STEM – Tips on launching a Lab
Robert Grover – Experiential Education Program – Launch STEM Lab successfully – Tips & Advice.
As a veteran of 20 years of trying to survive the education industry, if you wanted to start a program like this, say in another country you wanted to start a program that could bring interactive experiential type learning into developing countries you have to be patient first of all and you have to be willing to recognize that it’s going to take time and when I say time it’s not days, months, it’s years because you actually have to get the program into play you have to see how is going to interact in the culture and in the environment and then you can start figuring out okay, what’s the business model? The mistakes that I think PCS made is we never really figured out what’s the perfect business model and we tried a lot of things that didn’t work and those all lost money so what you want to do is test and you want to test the market, you want to test the business model and you want to make sure it works before you take it to the next step which is putting a lot of money behind it and scaling it and that’s what we’re doing now. I mean we’re taking the slab and we’re incrementally improving it and what we want to do is duplicate that.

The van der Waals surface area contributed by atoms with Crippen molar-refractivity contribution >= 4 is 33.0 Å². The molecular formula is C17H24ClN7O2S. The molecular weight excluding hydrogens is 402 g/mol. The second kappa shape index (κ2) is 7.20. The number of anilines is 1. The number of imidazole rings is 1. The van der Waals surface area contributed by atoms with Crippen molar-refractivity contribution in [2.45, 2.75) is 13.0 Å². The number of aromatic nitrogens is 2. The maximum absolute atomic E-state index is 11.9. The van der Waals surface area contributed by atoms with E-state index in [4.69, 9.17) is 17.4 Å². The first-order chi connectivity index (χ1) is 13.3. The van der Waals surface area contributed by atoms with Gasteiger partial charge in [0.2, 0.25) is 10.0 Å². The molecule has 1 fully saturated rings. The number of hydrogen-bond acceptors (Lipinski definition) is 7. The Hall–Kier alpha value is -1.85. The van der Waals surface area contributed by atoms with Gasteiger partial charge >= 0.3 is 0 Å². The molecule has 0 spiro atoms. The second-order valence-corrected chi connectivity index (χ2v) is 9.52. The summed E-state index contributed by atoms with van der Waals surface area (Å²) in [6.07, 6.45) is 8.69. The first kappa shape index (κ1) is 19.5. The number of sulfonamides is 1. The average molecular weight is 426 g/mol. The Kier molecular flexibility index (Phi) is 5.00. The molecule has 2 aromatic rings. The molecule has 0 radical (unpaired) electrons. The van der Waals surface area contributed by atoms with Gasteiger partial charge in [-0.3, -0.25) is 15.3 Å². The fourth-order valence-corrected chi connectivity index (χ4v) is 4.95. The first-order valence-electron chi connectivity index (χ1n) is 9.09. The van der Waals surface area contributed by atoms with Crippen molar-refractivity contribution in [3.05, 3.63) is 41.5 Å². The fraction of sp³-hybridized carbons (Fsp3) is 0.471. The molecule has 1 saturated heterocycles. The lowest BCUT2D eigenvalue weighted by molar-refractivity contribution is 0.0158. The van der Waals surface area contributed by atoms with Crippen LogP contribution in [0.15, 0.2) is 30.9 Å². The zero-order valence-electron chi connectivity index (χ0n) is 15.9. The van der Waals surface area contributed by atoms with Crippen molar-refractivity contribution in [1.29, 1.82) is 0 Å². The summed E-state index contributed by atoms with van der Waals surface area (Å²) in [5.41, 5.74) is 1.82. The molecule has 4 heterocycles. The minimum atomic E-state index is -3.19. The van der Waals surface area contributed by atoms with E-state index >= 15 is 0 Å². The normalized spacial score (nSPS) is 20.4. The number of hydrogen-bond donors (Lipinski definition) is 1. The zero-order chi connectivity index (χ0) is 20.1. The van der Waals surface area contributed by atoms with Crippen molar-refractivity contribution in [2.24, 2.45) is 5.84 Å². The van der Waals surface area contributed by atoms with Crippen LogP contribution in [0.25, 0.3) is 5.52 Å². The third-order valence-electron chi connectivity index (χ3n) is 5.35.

A good example, our partners in India, we’ve licensed a lot of our curriculum and materials to a partner in India and they went into the Indian market with a specific concept, they were going to run something similar to our labs after school programs and after the first nine months they came to the conclusion that this model isn’t going to work in India and they realized that the things in the dynamics here it’s a lot easier for the people to get here for one thing and population is so dense in India that if a person was more than a couple of kilometers away they couldn’t even get to the class on time so things like that turns out to be logistically challenging so what they’ve done is now they’ve gone into the actual school, they take the program, drop it into private schools and their cycling kids from that private school through that lab on a regular basis and that model works because all the kids are there, the experience is closer to what the Indian education system can tolerate at this point. To bring somebody from a pedantic traditional learning environment, drop them into this is like dropping them into ice water, it’s a shock so they’re taking an incremental approach. They recognize that experiential out-of-the-box thinking is new to a lot of the education systems especially the ones they are working with, so they’re working at slowly.
So if you want to do something like education and you want to start something like this you need to do it small, tests and then build it incrementally until you know what the business model is going to be before you throw a lot of money in it. It’s not going to be cheap to set it up and test it to begin with but what you don’t want to do is try to scale something that doesn’t work.